Tag Archives: New Year

Wishes for the New Year From a Psychologist

If you’ve ever been to see me for a consultation, these will sound familiar.

Rest More
Over 3/4 of my clients report having sleep problems. Whether it’s insomnia, restlessness, nightmares, inconsistent patterns and schedules, or screen interference, we’re not sleeping. Ruthlessly protect your sleep. At Embolden, we also believe in individualized analysis of personal energy patterns and schedules. Work with your circadian rhythms as much as possible. What works for someone may not for another.
See also Got Sleep.

Everything is Therapy
What you consume: eat, watch, read, buy, wear, listen to. Do. Content matters. Make choices that are nourishing.

Find relationships with safe and supportive people. This gives us an anchor and an army. I always say, there’s plenty of troubles out there, don’t seek them in your personal life. Your alliances should be based on loyalty, trust, humor, reciprocity, affection, and great hugs.

Learn how to be alone with you. Sitting, resting, standing, or walking without anyone else or other stimuli is something that we forget how to do. It can feel very weird at first, just doing nothing. Start slow and build it up.

Workout your brain
As we live longer, we have seen a significant uptick in dementia and brain disorders. Recently, I have seen a scary wave of cognitive disorders related to long Covid in my neuropsychology practice. Your brain craves stimulation. Give it something new to do and learn. Engage socially. Oxygenate by cardiovascular activity. Nourish with great food. Minimize alcohol and don’t use tobacco products. Take care of your health- sometimes you can do everything right, but you may have a genetic loading that has to be monitored. For example, the South Asian community has a huge vulnerability for diabetes, that has a cultural basis from times of colonization.

Get out of your comfort zone
If you are right handed, try writing with your left hand. It’s not easy. Do math by hand instead of a calculator, do crosswords, practice a new language, explore safely, put aside the cookbook and make a recipe on your own, read, write, take a different route when driving. Do you know what the date is without looking at your phone? Short cuts do not stimulate us. Challenge your brain, it likes it.

We all have things that intrigue us. Try them. Draw, sing, take a dance class, take jujitsu, write the book that’s been in your head, learn a new language, try a musical instrument try a new cuisine.

In her 40s, Indian writer Jhumpa Lahiri, raised in England and Rhode Island, speaking Bengali and English as her primary languages, decided to learn Italian. After taking numerous classes online, she moved her family to Rome for the full language immersion experience.  She later wrote a book in Italian, a language that she did not learn until middle age. There are no time limitations on learning.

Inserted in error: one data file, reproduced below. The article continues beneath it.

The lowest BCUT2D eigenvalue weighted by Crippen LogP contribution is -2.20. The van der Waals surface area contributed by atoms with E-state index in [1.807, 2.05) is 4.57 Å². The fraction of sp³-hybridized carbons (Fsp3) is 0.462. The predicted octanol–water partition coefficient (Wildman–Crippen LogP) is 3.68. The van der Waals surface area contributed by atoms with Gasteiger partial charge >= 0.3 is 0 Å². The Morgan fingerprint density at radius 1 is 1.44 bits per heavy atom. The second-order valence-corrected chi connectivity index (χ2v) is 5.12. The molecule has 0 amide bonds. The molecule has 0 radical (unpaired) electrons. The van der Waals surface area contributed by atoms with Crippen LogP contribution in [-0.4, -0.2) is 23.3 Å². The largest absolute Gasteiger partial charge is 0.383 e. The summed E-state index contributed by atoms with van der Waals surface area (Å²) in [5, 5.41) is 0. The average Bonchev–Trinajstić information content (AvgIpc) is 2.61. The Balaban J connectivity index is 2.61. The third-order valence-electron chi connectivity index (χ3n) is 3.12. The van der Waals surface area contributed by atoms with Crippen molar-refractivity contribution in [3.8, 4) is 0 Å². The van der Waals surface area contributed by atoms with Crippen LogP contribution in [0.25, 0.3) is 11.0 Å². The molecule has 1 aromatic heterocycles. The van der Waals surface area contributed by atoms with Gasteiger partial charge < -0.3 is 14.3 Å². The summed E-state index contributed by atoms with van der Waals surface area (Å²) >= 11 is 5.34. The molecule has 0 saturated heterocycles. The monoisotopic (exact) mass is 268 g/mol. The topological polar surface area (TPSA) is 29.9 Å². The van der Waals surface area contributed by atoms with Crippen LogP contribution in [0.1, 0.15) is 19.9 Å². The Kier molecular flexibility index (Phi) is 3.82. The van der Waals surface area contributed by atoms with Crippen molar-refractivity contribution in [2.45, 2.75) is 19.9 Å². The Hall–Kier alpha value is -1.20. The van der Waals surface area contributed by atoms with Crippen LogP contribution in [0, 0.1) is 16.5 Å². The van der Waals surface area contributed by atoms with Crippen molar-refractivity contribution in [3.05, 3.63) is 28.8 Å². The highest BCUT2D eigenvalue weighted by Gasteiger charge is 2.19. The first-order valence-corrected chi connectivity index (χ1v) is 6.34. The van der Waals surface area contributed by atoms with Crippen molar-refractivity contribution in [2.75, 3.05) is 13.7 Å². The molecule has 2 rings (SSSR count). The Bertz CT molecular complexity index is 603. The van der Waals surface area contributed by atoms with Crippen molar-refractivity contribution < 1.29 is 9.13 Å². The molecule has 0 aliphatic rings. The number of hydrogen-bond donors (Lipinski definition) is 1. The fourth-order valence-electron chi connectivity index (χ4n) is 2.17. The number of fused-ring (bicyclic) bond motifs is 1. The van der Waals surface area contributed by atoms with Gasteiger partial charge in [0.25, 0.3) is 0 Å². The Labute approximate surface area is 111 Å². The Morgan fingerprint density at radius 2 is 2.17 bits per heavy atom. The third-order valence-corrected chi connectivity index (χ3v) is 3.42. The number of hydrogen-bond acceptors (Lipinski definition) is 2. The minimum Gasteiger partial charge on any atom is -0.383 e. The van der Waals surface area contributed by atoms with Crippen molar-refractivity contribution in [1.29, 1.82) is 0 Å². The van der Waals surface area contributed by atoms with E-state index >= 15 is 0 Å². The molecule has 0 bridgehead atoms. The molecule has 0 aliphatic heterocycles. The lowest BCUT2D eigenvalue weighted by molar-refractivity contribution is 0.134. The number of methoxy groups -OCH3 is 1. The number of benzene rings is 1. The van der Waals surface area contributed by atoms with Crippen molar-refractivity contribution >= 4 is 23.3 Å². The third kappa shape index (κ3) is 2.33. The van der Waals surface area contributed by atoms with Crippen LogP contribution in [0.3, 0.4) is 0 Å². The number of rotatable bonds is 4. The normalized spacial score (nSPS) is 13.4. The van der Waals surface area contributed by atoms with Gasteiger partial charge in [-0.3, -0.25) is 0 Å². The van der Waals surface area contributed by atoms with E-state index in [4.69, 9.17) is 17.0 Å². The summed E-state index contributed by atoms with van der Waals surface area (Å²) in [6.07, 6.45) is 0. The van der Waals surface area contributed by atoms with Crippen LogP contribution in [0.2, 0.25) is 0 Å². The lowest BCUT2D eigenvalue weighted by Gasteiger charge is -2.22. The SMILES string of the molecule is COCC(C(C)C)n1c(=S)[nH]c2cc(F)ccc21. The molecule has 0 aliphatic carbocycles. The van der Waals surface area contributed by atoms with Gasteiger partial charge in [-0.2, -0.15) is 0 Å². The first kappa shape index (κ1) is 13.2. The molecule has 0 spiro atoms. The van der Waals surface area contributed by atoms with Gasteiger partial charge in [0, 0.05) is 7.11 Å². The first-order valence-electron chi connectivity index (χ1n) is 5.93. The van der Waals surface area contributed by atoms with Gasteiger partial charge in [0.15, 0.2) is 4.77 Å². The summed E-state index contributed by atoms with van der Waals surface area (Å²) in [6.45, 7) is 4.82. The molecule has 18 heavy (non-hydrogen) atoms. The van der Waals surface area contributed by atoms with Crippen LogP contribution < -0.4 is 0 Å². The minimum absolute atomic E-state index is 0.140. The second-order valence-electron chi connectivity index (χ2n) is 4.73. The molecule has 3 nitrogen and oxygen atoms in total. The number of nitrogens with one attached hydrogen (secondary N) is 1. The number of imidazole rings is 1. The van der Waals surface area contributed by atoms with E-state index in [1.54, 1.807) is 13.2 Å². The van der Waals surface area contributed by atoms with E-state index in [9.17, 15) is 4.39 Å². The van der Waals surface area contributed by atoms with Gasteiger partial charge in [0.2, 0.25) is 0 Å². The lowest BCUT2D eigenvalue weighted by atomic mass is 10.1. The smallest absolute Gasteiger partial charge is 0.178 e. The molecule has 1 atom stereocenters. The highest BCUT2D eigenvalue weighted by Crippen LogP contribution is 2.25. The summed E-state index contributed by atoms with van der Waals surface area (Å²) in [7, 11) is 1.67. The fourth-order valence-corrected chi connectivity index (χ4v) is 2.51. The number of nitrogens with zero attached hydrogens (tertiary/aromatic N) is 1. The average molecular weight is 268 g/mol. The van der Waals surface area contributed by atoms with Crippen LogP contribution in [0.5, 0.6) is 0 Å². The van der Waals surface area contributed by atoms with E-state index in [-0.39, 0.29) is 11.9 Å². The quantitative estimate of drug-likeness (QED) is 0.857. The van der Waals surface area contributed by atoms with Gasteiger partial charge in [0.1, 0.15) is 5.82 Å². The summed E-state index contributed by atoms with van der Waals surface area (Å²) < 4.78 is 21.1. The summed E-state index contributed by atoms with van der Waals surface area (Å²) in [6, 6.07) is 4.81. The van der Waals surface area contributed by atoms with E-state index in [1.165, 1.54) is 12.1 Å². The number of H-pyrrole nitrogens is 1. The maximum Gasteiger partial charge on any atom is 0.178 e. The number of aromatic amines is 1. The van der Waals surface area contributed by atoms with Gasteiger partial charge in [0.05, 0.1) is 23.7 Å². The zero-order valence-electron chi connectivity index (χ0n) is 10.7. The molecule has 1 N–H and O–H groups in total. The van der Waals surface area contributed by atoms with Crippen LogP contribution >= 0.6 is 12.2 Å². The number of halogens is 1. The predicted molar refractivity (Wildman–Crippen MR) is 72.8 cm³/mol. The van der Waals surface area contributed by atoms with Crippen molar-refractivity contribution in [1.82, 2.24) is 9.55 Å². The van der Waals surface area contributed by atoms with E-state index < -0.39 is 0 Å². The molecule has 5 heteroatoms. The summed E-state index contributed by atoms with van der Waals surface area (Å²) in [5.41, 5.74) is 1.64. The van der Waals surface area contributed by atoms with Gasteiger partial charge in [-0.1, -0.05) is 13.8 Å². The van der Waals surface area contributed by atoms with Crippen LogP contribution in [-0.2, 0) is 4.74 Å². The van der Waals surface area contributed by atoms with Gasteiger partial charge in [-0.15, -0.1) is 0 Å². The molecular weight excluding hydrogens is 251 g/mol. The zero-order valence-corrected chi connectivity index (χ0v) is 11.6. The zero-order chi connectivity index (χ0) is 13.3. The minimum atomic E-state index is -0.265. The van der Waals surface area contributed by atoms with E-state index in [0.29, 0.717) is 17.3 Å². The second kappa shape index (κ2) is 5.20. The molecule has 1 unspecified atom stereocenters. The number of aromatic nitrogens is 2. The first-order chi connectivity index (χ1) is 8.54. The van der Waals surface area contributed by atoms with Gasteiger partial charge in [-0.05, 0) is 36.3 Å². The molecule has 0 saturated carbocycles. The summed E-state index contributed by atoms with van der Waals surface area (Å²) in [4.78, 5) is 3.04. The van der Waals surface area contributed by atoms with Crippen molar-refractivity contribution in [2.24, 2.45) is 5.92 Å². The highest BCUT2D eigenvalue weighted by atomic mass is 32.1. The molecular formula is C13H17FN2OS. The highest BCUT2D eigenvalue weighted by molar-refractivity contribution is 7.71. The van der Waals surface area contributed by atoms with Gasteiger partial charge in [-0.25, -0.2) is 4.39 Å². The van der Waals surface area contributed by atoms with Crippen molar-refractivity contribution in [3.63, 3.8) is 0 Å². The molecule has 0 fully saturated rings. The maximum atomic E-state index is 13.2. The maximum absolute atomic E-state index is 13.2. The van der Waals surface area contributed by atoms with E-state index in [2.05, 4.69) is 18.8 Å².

Speak your truth
I tell clients to speak as clearly as they can about what they want to convey. I call it the Occam’s Razor of communication. Oblique communication leaves everyone dissatisfied. Be polite, but you don’t need to make excuses for your needs: “Thank you so much for inviting me, but I’m not going to be able to make it. I really appreciate that you thought of me!”

Talk to people in public
You don’t have to be creepy. Most of us don’t know our neighbors, communities, or even coworkers. It’s OK to say hello, I really like your scarf, and asking your Uber driver, cashier, or takeout person how they are doing. Interaction matters. Insular lives add to our (huge) collective loneliness.
Related:  The Art of the Compliment.

You don’t have to focus on the positive
The gratitude attitude, smile at all costs, I am fine, it does not work for many people. That doesn’t mean you have to vent every detail of your personal angst, but you also don’t have to be fake happy.
Related: Smiling Depression.

Ask for help
We are awful at asking for help. Somehow, a tit-for-tat mentality has created fear of asking for anything.  We would not be here today, as a species, without cooperation and community.
Related: How to Ask for Help Without Feeling Weird.

Don’t Withhold Affection
Whether you were gone for five minutes, five days, or five months, your dog is overjoyed to see you. We are not dogs and we overthink with our frontal lobes, but letting people know that we are extremely fond of them it’s not a bad thing. It creates oxytocin and a sense of well-being for both the giver and the receiver of affection.

Practice Self-Compassion
Self compassion beats self-esteem and even self-efficacy when it comes to mental health. Being kind to yourself also spills over to being kinder to others. Self-esteem is based on skills and external accolades. Self-efficacy comes from the expectation that you will do a good job in the future.  Self-compassion is extending grace, empathy, and kindness to yourself no matter the circumstances.
Related: Why Self-Compassion is More Important Than Self-Esteem.

Dates do not matter. It doesn’t have to be the first of the year, a Monday, your birthday, or some external date. You can start at 11 AM on Wednesday, December 28, setting the intentions for yourself that are meaningful to you.
Related: Me, Myself and I: Self-Care as Daily Practice

Love and Peace to you and yours. ❤️

Embolden Psychology

Embolden offers the ADOS-2, the gold standard assessment for kids on the spectrum.

Combined with psychoeducational testing, it helps provide comprehensive information and recommendations to help children and teens six and up.

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